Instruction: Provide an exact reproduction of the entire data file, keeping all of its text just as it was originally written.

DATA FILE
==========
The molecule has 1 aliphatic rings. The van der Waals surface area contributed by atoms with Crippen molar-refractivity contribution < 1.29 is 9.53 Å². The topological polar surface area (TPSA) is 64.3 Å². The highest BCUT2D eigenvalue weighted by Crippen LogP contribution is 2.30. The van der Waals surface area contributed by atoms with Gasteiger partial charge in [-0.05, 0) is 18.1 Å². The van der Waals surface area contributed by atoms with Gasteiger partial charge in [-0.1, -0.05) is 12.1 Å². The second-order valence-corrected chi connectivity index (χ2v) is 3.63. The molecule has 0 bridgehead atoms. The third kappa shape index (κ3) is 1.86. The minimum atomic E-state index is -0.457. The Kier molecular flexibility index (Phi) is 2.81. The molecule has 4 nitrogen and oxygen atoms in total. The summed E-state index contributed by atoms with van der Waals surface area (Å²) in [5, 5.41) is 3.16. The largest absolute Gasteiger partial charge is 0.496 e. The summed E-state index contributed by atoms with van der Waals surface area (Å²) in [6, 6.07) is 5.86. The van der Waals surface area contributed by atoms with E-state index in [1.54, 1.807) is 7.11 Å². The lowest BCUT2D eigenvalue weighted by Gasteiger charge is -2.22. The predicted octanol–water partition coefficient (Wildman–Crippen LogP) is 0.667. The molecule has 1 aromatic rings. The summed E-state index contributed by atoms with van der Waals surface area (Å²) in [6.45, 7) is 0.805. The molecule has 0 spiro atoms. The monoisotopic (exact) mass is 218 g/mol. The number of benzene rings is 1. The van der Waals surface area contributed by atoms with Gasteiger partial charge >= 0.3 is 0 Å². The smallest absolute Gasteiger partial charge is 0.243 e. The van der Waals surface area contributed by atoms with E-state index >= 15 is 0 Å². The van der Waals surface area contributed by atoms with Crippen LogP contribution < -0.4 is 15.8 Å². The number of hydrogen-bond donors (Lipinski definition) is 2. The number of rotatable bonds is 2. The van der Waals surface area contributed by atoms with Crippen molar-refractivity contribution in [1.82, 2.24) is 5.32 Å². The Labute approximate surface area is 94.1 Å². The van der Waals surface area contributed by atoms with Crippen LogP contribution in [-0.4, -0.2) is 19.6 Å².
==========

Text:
The molecule has 1 aliphatic rings. The van der Waals surface area contributed by atoms with Crippen molar-refractivity contribution < 1.29 is 9.53 Å². The topological polar surface area (TPSA) is 64.3 Å². The highest BCUT2D eigenvalue weighted by Crippen LogP contribution is 2.30. The van der Waals surface area contributed by atoms with Gasteiger partial charge in [-0.05, 0) is 18.1 Å². The van der Waals surface area contributed by atoms with Gasteiger partial charge in [-0.1, -0.05) is 12.1 Å². The second-order valence-corrected chi connectivity index (χ2v) is 3.63. The molecule has 0 bridgehead atoms. The third kappa shape index (κ3) is 1.86. The minimum atomic E-state index is -0.457. The Kier molecular flexibility index (Phi) is 2.81. The molecule has 4 nitrogen and oxygen atoms in total. The summed E-state index contributed by atoms with van der Waals surface area (Å²) in [5, 5.41) is 3.16. The largest absolute Gasteiger partial charge is 0.496 e. The summed E-state index contributed by atoms with van der Waals surface area (Å²) in [6, 6.07) is 5.86. The van der Waals surface area contributed by atoms with E-state index in [1.54, 1.807) is 7.11 Å². The lowest BCUT2D eigenvalue weighted by Gasteiger charge is -2.22. The predicted octanol–water partition coefficient (Wildman–Crippen LogP) is 0.667. The molecule has 1 aromatic rings. The summed E-state index contributed by atoms with van der Waals surface area (Å²) in [6.45, 7) is 0.805. The molecule has 0 spiro atoms. The monoisotopic (exact) mass is 218 g/mol. The number of benzene rings is 1. The van der Waals surface area contributed by atoms with Gasteiger partial charge >= 0.3 is 0 Å². The smallest absolute Gasteiger partial charge is 0.243 e. The van der Waals surface area contributed by atoms with E-state index >= 15 is 0 Å². The van der Waals surface area contributed by atoms with Crippen LogP contribution < -0.4 is 15.8 Å². The number of hydrogen-bond donors (Lipinski definition) is 2. The number of rotatable bonds is 2. The van der Waals surface area contributed by atoms with Crippen molar-refractivity contribution in [1.82, 2.24) is 5.32 Å². The Labute approximate surface area is 94.1 Å². The van der Waals surface area contributed by atoms with Crippen LogP contribution in [-0.4, -0.2) is 19.6 Å².